Windows Presentation Foundation

  • Adam Freeman


In this chapter, we used WPF to create the same stand-alone and data-centric programs we used Windows Forms for. There is a lot in common between these two technologies when building basic programs—a similar approach to properties and events, a drag-and-drop designer, and so on. But for every similarity, there is an important difference—XAML layout documents, control sets that don’t overlap exactly, and slightly different approaches to bind data to controls.

We also saw two features that are unique to WPF. The first was animations, which allows you to create rich interaction models by changing the characteristics of controls over periods of time. The second was the command feature, which lets you group controls by the functionality they add to your program and enable, disable, and work them as a single group.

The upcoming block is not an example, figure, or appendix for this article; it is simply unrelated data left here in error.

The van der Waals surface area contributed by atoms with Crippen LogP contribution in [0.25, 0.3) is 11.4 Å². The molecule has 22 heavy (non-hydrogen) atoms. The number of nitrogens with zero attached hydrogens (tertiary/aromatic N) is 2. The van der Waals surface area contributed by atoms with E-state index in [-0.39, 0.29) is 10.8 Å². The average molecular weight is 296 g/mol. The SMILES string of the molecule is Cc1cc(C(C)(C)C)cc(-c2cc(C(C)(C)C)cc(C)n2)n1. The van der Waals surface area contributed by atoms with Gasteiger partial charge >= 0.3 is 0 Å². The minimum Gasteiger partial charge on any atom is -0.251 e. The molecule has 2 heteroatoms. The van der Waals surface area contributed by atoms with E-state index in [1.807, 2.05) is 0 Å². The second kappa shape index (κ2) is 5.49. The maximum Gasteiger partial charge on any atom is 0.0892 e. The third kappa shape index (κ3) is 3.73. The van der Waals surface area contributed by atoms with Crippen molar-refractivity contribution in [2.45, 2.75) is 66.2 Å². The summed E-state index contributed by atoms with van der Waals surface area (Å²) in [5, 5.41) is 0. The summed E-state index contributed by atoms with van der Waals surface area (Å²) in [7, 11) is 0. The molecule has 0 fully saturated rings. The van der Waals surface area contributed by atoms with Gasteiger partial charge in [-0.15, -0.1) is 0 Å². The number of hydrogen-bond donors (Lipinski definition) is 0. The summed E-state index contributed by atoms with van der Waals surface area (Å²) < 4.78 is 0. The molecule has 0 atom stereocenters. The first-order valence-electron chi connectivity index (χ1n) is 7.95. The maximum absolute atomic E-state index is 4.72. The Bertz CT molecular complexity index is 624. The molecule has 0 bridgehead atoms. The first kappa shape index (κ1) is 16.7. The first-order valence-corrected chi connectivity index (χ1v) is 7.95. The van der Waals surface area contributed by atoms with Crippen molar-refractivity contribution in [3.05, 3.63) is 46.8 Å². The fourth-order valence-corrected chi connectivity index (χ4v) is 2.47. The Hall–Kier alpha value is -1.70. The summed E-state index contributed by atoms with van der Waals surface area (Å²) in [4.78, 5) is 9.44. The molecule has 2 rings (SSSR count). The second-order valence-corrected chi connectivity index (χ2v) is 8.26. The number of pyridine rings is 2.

WPF may lack some of the robustness and maturity of Windows Forms, but it has a much more modern foundation and some interaction features that can be used to add pleasing richness to interfaces. It is easy to understand why WPF is starting to gain ground.


Design Surface Menu Item Content Property Item Property Window Control 
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© Adam Freeman 2010

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  • Adam Freeman

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